Five songs

Looking at the number of draft posts I’ve written or started, and knowing that virtually none of them will ever be published, I found this number:

Yep, I’ve written over 23,092 posts since the site started in January of 2009, of which 21,553 have been published (this one is number 21,554). Of the 1,539 unpublished drafts, about six are upcoming Caturday Felid posts, which I largely prepare in advance, and there’s a skeleton draft of one Hili Dialogue, which I start the day before it’s published.

The rest will almost certainly never see the light of day, but I’m loath to trash them. One is our most famous unpublished post, Greg Mayer’s “What’s the matter with Wikipedia?” draft, which he started several years ago in an attempt to debunk that site. And despite my continual hectoring of him, he refuses to finish it: it’s the Casaubon’s “Key to All Mythologies” of this website.

Well, I don’t have the spoons to post much today, but I did find this draft, which simply puts up five songs that I listened to on my iPod nano when out for a long walk the day before last Christmas. They are favorites of mine, and also show tmy musical tastes, though many may dislike some of the songs.(If you hate them all, Ceiling Cat help you!)

Without further ado, here they are. Perhaps some of them will be new to you. And if you’re self-quarantined, what better things do you have to do?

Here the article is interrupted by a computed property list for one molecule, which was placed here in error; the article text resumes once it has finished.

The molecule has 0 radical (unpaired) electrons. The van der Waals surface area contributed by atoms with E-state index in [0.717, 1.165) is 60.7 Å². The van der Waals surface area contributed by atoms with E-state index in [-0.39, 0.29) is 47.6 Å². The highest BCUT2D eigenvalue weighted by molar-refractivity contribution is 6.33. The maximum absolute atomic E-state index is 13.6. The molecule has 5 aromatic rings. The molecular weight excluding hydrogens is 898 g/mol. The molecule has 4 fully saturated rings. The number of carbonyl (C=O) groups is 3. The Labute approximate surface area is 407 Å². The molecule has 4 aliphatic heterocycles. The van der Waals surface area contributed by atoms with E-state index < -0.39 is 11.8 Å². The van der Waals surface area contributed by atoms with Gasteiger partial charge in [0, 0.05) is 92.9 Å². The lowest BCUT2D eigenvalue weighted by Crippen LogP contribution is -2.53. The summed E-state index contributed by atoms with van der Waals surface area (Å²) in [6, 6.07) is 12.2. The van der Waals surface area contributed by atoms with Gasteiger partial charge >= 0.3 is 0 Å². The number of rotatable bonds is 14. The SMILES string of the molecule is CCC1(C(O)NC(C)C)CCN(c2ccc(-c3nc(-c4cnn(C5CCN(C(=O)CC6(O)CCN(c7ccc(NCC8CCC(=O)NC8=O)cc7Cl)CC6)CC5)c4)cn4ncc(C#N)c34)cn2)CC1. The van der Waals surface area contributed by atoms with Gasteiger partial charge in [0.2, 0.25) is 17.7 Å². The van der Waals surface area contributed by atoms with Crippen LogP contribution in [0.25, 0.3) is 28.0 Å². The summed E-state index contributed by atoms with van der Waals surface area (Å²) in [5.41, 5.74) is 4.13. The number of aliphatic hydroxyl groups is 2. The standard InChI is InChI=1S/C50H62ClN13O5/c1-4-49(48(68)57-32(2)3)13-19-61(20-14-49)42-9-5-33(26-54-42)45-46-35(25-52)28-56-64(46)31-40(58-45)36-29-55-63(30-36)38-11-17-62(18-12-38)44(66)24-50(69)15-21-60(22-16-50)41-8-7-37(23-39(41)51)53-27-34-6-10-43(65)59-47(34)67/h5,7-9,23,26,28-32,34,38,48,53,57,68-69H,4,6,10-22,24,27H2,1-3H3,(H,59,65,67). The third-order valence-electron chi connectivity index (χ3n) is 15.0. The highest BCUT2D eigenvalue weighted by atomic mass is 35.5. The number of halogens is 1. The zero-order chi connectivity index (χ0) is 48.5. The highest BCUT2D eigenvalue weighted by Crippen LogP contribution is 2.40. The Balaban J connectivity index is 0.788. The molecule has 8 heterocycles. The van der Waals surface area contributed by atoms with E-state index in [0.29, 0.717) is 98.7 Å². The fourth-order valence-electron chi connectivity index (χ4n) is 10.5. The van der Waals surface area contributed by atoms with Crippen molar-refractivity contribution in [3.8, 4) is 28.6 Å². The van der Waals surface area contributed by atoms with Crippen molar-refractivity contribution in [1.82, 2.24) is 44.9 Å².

Helen Humes, light of voice but entrancing, was one of Count Basie’s “canaries” who sang with the band. Her predecessor was Billie Holiday—big shoes to fill! This is my favorite of all of Humes’s sides with Basie. I like how she sings behind the beat, a technique also used by Holiday.

Lester Young, who played with Basie, has a terrific short solo beginning at 1:53.

Mel Tillis is gone now, but had a great career as a country singer. Though afflicted with a terrible stutter, that stutter disappeared when he sang. That’s a fairly common thing, but I don’t understand it at all. Here’s a little-known Tillis song from 1979,  but it’s my favorite of all he did.  It’s about adultery.

One of my very favorite jazz albums is John Coltrane and Johnny Hartmanwhich came out in 1963, well before I discovered jazz.

And it’s “soft” jazz, romantic and slow. But the combination of the underrated Hartman (a smoker) and the fabulous Coltrane makes for a very special album. It’s also a good album to give your paramour, as it’s ineffably romantic.